Hundreds of pages using the same controls can also share the cached entries for those controls, rather than keeping separate cached versions for each page.
This functionality is built into the caching module, and will insert separate cached versions of the page for each browser name and major version.
Often, caching an entire page is not feasible, because certain parts of the page are customized for the user.
To implement page output caching, simply add an Output Cache directive to the page. The names of the variables in the Request, which should result in, separate cache entries. "*" can be used to create new cache entries for every different set of variables. Most situations can be handled with a combination of the required Duration and Vary By Param options.
For instance, if you have a product catalog that allows the user to view pages of the catalog based on a category ID and a page variable, you could cache it for some period of time (an hour would probably be acceptable unless the products change all the time, so a duration of 3600 seconds) with a Vary By Param of "category ID;page".
Memory is cheap—by implementing caching in an intelligent fashion throughout the application, you can achieve great performance gains.
Caching can be a good way to get "good enough" performance without requiring a lot of time and analysis.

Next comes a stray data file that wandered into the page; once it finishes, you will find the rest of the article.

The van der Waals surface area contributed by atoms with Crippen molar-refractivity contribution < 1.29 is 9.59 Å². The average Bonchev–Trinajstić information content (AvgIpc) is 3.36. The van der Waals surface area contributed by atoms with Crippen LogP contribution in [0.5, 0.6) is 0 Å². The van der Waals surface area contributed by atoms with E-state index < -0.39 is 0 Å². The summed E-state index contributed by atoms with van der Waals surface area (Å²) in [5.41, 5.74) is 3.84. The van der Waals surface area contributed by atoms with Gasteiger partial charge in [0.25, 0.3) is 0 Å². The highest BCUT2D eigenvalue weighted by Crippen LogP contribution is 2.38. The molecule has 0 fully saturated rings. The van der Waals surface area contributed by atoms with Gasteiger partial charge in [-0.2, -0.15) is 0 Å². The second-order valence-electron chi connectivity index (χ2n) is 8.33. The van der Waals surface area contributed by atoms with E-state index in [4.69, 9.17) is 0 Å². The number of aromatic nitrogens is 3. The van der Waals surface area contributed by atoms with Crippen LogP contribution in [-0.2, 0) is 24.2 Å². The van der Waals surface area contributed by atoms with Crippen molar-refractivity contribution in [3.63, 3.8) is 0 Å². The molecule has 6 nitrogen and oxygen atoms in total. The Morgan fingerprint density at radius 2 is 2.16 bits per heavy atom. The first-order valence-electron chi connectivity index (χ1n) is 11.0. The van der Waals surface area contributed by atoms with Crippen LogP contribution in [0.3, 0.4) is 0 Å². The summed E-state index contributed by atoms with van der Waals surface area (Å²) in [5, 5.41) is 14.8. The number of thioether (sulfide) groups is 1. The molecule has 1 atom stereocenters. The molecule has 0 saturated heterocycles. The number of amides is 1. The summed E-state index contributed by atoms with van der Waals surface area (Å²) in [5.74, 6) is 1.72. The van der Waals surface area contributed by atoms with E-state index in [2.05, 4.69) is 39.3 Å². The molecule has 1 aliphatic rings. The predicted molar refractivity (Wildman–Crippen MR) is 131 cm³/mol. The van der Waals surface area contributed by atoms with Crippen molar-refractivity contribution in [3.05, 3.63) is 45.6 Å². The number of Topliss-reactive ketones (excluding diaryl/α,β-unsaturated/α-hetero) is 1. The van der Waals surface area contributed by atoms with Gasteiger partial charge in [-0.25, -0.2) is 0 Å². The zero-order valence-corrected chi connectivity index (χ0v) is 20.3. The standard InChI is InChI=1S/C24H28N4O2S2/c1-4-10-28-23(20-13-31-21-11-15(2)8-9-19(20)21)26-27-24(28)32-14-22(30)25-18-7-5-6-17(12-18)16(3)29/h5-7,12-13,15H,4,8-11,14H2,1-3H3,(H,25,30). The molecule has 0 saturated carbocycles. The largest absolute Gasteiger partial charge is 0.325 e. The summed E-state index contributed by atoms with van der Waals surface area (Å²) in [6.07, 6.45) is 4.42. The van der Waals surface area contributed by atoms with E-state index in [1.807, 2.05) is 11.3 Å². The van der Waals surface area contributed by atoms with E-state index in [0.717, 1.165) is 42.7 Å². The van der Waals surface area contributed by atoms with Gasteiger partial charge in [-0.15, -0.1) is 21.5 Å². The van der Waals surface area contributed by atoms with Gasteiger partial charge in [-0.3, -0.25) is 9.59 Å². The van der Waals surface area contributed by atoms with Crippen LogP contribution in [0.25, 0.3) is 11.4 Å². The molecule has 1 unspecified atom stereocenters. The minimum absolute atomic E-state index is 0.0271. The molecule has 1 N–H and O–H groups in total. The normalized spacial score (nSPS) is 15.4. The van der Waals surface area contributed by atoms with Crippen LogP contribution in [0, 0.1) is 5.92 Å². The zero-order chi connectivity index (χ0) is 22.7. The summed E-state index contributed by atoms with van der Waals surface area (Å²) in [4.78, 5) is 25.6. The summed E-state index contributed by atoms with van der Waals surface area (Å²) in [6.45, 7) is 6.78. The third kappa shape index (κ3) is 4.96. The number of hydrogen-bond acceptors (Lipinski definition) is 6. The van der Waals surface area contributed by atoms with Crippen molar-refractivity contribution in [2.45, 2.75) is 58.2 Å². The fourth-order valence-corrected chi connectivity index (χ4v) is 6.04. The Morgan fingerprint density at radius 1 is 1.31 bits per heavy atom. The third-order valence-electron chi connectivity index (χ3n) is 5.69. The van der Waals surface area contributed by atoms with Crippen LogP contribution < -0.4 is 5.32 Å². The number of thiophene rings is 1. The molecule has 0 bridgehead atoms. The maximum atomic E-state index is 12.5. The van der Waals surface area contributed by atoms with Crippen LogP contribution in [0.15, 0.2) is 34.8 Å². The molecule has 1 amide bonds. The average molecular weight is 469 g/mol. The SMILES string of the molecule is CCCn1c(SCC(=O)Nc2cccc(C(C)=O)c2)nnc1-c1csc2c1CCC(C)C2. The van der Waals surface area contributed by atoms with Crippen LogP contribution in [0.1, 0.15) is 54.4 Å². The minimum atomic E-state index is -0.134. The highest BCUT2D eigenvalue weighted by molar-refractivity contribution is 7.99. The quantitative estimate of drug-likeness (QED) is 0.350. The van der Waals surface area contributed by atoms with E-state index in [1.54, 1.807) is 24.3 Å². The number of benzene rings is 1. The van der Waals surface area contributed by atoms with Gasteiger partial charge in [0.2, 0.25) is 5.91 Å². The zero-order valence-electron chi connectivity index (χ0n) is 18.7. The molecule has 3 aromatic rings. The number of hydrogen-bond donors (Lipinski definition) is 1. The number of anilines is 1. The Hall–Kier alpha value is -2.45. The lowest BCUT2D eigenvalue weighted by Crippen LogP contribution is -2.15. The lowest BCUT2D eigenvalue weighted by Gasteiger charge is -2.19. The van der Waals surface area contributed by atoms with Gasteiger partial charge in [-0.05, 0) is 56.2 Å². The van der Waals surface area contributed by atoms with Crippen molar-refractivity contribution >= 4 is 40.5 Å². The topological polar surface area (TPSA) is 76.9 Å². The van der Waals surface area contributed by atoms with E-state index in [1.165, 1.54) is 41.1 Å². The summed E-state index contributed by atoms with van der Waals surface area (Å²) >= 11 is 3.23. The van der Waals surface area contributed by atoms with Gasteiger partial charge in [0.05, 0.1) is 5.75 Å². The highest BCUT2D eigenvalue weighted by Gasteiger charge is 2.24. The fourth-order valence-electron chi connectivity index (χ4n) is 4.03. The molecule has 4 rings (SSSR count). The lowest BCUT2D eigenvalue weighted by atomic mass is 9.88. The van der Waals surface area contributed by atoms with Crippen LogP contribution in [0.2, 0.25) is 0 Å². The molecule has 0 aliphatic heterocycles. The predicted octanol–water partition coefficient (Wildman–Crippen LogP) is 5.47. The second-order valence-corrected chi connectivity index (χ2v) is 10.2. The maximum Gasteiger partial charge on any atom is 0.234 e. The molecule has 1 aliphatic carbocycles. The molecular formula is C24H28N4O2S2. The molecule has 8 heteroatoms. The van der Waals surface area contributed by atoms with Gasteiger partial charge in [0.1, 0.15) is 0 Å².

Again, memory is cheap, so if you can get the performance you need by caching the output for 30 seconds instead of spending a day or a week trying to optimize your code or database, do the caching solution (assuming 30-second old data is ok) and move on.
Caching is one of those things where 20% of the work provides 80% of the benefit, so it should be one of the first things you try to improve performance.
The cache API provides additional flexibility (quite a lot, in fact), and can be used to take advantage of caching throughout every layer of an application. Steve's Caching Tips Page Level Output Caching Fragment Caching, User Control Output Caching Caching API, Using the Cache Object Summary Of the many features available in ASP.
Output caching and fragment caching have the advantage of being incredibly simple to implement, and are sufficient in many cases.
It has the greatest potential impact on an application's performance, out of all the other features in ASP. NET developers to accept the additional overhead of building sites using rather heavy controls like Data Grids without fear that performance will suffer too much.